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Tools and technologies for quantifying spread and impacts of invasive species

July 1, 2021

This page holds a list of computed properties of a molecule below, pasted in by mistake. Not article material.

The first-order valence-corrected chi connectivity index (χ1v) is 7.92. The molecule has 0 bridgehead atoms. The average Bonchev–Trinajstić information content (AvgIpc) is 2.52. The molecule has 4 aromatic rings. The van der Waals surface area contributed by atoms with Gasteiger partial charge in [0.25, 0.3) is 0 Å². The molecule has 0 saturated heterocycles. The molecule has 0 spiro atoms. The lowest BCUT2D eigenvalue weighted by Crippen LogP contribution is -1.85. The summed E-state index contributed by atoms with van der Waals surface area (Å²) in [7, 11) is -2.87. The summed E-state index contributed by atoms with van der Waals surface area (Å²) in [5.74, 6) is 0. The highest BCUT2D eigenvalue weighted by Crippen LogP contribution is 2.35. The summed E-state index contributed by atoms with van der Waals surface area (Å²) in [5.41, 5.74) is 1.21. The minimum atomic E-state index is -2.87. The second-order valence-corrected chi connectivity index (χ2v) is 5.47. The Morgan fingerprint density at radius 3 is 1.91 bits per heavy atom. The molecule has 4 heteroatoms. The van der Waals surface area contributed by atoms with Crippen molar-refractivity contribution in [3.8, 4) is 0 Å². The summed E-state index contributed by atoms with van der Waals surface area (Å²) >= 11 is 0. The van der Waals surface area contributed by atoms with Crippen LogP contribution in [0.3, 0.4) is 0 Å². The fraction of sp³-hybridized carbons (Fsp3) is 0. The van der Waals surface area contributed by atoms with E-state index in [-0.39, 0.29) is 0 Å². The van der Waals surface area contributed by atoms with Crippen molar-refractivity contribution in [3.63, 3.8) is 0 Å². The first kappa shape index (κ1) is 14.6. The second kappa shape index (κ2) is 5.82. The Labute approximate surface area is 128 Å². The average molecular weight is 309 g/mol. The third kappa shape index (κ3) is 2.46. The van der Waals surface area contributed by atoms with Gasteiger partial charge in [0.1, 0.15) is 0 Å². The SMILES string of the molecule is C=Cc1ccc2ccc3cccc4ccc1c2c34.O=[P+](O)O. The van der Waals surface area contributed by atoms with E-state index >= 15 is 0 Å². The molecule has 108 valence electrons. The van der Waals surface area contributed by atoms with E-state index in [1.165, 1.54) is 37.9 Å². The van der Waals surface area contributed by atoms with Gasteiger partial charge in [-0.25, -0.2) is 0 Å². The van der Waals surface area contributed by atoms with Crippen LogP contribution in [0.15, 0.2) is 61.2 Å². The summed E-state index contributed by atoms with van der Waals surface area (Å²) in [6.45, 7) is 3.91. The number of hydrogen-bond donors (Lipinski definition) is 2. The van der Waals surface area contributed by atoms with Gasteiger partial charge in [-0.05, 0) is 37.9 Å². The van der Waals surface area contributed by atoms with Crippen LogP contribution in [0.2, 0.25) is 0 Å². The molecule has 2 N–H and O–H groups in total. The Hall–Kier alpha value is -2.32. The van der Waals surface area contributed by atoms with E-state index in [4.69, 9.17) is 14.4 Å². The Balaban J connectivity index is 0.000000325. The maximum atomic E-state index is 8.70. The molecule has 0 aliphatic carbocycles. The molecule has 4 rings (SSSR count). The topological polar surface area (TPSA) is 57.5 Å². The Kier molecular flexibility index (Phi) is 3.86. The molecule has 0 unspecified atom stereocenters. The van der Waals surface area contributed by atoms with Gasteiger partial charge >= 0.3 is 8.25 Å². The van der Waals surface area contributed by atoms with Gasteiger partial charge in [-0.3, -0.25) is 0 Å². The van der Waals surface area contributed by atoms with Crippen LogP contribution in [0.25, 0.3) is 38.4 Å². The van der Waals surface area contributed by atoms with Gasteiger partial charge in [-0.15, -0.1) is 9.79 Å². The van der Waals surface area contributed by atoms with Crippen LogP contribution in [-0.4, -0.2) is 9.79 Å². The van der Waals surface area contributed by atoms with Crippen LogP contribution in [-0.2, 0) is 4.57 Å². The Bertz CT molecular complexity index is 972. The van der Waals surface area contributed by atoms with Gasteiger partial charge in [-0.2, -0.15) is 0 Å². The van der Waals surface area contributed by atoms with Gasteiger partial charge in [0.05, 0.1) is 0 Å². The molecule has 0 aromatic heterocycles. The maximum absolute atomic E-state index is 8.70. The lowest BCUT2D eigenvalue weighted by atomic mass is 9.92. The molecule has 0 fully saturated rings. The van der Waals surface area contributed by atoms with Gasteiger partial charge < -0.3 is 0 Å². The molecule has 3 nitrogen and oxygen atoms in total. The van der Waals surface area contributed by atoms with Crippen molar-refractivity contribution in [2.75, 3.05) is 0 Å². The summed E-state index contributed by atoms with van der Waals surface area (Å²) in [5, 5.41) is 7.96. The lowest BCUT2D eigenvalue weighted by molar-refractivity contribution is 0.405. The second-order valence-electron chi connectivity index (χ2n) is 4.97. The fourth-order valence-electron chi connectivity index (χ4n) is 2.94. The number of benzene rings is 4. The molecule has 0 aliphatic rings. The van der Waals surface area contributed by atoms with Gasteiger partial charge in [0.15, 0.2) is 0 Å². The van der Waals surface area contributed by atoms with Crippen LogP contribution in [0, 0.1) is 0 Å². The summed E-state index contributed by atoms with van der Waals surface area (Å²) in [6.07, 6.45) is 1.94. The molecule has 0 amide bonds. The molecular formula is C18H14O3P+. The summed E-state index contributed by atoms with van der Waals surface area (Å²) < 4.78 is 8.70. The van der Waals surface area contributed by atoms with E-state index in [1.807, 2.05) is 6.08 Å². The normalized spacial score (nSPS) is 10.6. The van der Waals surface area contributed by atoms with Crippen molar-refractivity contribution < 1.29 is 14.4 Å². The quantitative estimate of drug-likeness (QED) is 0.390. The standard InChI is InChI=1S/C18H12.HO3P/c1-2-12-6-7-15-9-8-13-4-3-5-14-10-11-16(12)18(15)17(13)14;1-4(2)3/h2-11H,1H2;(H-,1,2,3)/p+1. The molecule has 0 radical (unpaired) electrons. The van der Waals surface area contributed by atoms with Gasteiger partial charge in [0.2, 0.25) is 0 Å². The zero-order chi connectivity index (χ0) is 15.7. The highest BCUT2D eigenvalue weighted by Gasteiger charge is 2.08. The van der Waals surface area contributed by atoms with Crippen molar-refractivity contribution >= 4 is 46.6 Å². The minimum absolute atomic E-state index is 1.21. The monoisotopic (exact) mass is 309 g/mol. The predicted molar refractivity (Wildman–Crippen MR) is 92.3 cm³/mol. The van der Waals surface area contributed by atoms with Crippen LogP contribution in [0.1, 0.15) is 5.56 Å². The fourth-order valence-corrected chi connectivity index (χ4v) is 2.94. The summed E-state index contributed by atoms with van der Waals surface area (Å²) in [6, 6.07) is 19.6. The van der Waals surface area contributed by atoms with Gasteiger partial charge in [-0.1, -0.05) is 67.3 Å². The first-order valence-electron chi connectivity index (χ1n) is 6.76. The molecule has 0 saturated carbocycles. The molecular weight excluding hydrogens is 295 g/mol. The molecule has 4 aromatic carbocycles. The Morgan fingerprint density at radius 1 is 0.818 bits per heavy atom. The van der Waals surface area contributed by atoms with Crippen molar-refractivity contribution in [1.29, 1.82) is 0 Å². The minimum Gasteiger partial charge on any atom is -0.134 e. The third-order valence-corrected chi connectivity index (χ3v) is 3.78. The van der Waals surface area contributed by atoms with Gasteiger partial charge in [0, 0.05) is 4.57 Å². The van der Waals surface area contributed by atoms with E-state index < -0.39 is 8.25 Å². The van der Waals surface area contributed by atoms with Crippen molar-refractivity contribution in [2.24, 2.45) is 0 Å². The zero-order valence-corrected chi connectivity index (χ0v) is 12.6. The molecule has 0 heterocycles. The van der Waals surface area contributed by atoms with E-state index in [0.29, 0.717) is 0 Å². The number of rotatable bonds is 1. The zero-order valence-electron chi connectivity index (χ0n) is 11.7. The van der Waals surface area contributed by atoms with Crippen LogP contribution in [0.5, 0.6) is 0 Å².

The need for tools and technologies for understanding and quantifying invasive species has never been greater. Rates of infestation vary on the species or organism being examined across the United States, and notable examples can be found. For example, from 2001 to 2003 alone, ash (Fraxinus spp.) mortality progressed at a rate of 12.97 km year −1 (Siegert et al. 2014), and cheatgrass (Bromus tectorum) is expected to increase dominance on 14% of Great Basin rangelands (Boyte et al. 2016). The magnitude and scope of problems that invasive species present suggest novel approaches for detection and management are needed, especially those that enable more cost-effective solutions. The advantages of using technologically advanced approaches and tools are numerous, and the quality and quantity of available information can be significantly enhanced by their use. They can also play a key role in development of decision-support systems; they are meant to be integrated with other systems, such as inventory and monitoring, because often the tools are applied after a species of interest has been detected and a threat has been identified. In addition, the inventory systems mentioned in Chap. 10 are regularly used in calibrating and validating models and decision-support systems. For forested areas, Forest Inventory and Analysis (FIA) data are most commonly used (e.g., Václavík et al. 2015) given the long history of the program. In non-forested systems, national inventory datasets have not been around as long (see Chap. 10), but use of these data to calibrate and validate spatial models is growing. These inventory datasets include the National Resources Inventory (NRI) (e.g., Duniway et al. 2012) and the Assessment Inventory and Monitoring program (AIM) (e.g., McCord et al. 2017). Similarly, use of the Nonindigenous Aquatic Species (NAS) database is growing as well (e.g., Evangelista et al. 2017). The consistent protocols employed by these programs prove valuable for developing better tools, but the data they afford are generally limited for some tools because the sampling intensity is too low.